Daniel (Romain Duris) is a very angry man – almost a French cousin to Johnny, the protagonist of Mike Leigh’s Naked. Falling out of the circle of conventional French society, he has become a loner working on a series of hand-to-mouth construction jobs and living at his work sites. Still he finds the time for occasional meetings with his girlfriend (Charlotte Gainsbourg), whose well-paid job often keeps her away, and for get-togethers with his social circle, usually spending evenings inveighing against his friends and spilling their confidences. But Daniel’s life is complicated by the arrival of a mysterious, seemingly down-and-out man (Jean-Hugues Anglade) who keeps invading Daniel’s space, sometimes committing damage, sometimes confessing undying love. Romain Duris, who first gave full rein to his dark side in The Beat That My Heart Skipped, stays in sombre mode in Patrice Chéreau’s film – in mood and theme, something of a companion piece to the director’s London-set Intimacy. Hitting a nerve of metropolitan unease, this is an intense and troubling film. Eric Neveux’s edgy, guitar-laden score and claustrophobic photography by Yves Cape (see White Material and Hadewijch ) make this one of Chéreau’s most compelling yet. —London Film Festival
Primarily known as a stage director in his native France, Patrice Chéreau has also made quite a name for himself in the realm of cinema with such acclaimed features as Queen Margot (1994) and Intimacy (2001). The Lezigne native crossed from stage to screen with the 1975 thriller Flesh and the Orchid, and the auspicious debut earned its up-and-coming director two César nominations. In 1984, Chéreau shared a Best Writing César with Hervé Guibert for his feature The Wounded Man, and in 1994, Chéreau scored his biggest hit to date with the bloody historical drama Queen Margot. Adapted from Alexandre Dumas’ novel, Queen Margot was nominated for Best Costume Design at the 1995 Academy Awards in addition to taking home top prizes at the Cannes Film Festival and the César Awards. Following a pair of successful television endeavors, Chéreau returned to the screen to great success with the emotional drama Those Who Love Me Can Take the Train (1998). An introspective tale of an artist’s final… read more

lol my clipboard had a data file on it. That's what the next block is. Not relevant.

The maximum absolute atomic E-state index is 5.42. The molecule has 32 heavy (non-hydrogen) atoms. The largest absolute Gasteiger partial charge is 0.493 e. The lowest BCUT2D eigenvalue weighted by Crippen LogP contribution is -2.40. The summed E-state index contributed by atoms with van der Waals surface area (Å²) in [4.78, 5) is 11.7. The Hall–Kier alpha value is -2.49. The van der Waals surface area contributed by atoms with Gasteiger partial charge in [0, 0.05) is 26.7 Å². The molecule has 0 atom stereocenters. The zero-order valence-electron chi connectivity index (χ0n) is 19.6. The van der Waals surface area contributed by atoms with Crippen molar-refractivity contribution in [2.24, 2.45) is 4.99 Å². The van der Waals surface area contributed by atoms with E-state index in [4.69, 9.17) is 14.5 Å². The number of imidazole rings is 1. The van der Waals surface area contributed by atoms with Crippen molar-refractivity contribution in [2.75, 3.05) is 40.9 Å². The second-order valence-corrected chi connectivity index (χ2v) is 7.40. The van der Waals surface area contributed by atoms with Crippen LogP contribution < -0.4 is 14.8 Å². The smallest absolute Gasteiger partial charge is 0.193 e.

Uninteresting characters doing uninteresting things and telling uninteresting things. No problem for me because we all know that, thanks to the mise-en-scene, the musical score or beautiful landscapes, these first fruits may well become the pillars of a masterpiece. Just think of any Jean-Luc Godard movie. ( ... ) . No, it's a joke !. A DVD zone I Should Have Seen a Giallo instead.
See other comment below. The amazing Yves Cape doesn't seem to understand what Chéreau whants and his cinematography on the streets of Paris at night looks exactly like a Canon commercial with the blurry lights in the background. Also, the music is over the top and would have needed much more simplicity. A least, a great story has been told on screen.
Love is hard and trying to connect and live with someone is something really intense. The director and his actors brings that complexity to the screen. Set in metro, the streets and featuring "middle class" people, the suffering is everywhere and Chéreau is not affraid of showing real life in the style of Pialat. It's sad to see a good film that could have been a great one because of his lack of mise en scene.
Persecution may very well be Patrice Chéreau's most abrasive film. That's saying a lot. After the Cannes-ready provocations of Queen Margot
Il y a des fois où l’on se demande pourquoi des producteurs décident de mettre de l’argent dans certains films. En ont-ils de trop? Se disent-ils qu’on va emmerder le spectateur avec cette oeuvre et… read review